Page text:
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The Alliance Dance: Don't Get Too Excited.

Wednesday, 17 Jan 2007 | 9:53 AM ET

The headlines crossed the wires hours apart, from different parts of the world, and but will do little to excite investors about auto stocks.

A Toyota executive on Tuesday said the automaker would be open to forming an alliance with Ford to work on specific projects-such as sharing technology.

Then last night, in a speech in Dearborn, Michigan, GM CEO Rick Wagoner said the world's largest automaker is open to pursuing a alliances with other automakers based on project cooperation.

My reaction?
Good. Strategic alliances can be a smart way for automakers to cut costs, share engineering, and develop new technologies. For the big 3 in particular, strategic alliances on new systems like hybrids, makes a lot of sense.

My other reaction is that investors in auto stocks should not expect this alliance talk to goose the auto stocks as the GM-Nissan/Renault talks did last summer and fall. Back then the speculation of automakers forming a full alliance and teaming up, pushed shares of GM to the $34 dollar range.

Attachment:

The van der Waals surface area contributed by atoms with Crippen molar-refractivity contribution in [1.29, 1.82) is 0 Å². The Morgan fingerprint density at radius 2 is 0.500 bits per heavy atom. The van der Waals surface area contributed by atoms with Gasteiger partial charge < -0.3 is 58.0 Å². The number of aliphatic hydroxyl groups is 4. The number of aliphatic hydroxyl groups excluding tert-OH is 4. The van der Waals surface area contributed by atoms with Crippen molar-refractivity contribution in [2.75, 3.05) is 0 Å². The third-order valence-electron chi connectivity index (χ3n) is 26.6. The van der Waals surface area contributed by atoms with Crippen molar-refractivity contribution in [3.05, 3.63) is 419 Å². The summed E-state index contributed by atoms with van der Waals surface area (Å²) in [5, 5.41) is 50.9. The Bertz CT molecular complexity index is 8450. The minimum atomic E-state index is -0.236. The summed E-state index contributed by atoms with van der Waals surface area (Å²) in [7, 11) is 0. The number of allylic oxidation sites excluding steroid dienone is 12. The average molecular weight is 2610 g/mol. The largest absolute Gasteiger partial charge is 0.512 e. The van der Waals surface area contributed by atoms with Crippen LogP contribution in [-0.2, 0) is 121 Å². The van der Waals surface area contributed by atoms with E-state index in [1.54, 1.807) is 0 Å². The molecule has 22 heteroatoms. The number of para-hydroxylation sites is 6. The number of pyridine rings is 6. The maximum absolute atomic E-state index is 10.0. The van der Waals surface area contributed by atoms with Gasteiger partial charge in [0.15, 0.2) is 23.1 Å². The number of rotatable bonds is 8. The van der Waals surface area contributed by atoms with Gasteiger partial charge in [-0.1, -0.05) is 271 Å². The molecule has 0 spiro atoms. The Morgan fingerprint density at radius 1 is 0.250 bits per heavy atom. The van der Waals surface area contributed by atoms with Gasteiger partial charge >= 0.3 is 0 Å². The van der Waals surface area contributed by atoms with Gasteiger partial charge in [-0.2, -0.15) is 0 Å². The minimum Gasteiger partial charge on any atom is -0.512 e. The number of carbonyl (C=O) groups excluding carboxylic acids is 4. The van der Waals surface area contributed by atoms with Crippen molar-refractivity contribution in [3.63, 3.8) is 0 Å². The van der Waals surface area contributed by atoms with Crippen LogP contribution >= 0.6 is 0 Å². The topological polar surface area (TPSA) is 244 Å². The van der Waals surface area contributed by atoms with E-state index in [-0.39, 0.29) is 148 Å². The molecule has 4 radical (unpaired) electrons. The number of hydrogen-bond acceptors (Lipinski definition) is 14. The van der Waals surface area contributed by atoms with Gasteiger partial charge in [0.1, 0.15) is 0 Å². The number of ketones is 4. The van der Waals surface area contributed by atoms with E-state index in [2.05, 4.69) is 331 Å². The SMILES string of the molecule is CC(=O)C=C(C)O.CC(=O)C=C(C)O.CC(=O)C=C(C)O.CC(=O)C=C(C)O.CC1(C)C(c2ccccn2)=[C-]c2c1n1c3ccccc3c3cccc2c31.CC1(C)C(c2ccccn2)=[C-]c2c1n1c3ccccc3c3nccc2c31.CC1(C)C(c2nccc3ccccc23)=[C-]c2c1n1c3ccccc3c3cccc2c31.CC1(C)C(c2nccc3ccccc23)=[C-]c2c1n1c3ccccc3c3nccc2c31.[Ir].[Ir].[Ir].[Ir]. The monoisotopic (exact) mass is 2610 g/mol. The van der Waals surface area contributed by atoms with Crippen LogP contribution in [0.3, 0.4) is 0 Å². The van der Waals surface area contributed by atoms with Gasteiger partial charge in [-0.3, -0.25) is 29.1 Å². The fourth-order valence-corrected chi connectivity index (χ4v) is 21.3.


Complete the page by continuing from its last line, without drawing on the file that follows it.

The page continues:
But when it comes to strategic alliances, the benefits are harder for investors to recognize. In most cases, it's even tougher to determine what exactly those. Partnerships contribute to the bottom line.

So when you see the stories about GM and Toyota talking about alliances, keep it in perspective. These partnerships could be incredibly beneficial, just don't expect a payoff with the stocks moving higher.

Questions? Comments? BehindTheWheel@cnbc.com

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  • Phil LeBeau is a CNBC auto and airline industry reporter based in the Chicago bureau and editor of the Behind the Wheel section on CNBC.com.

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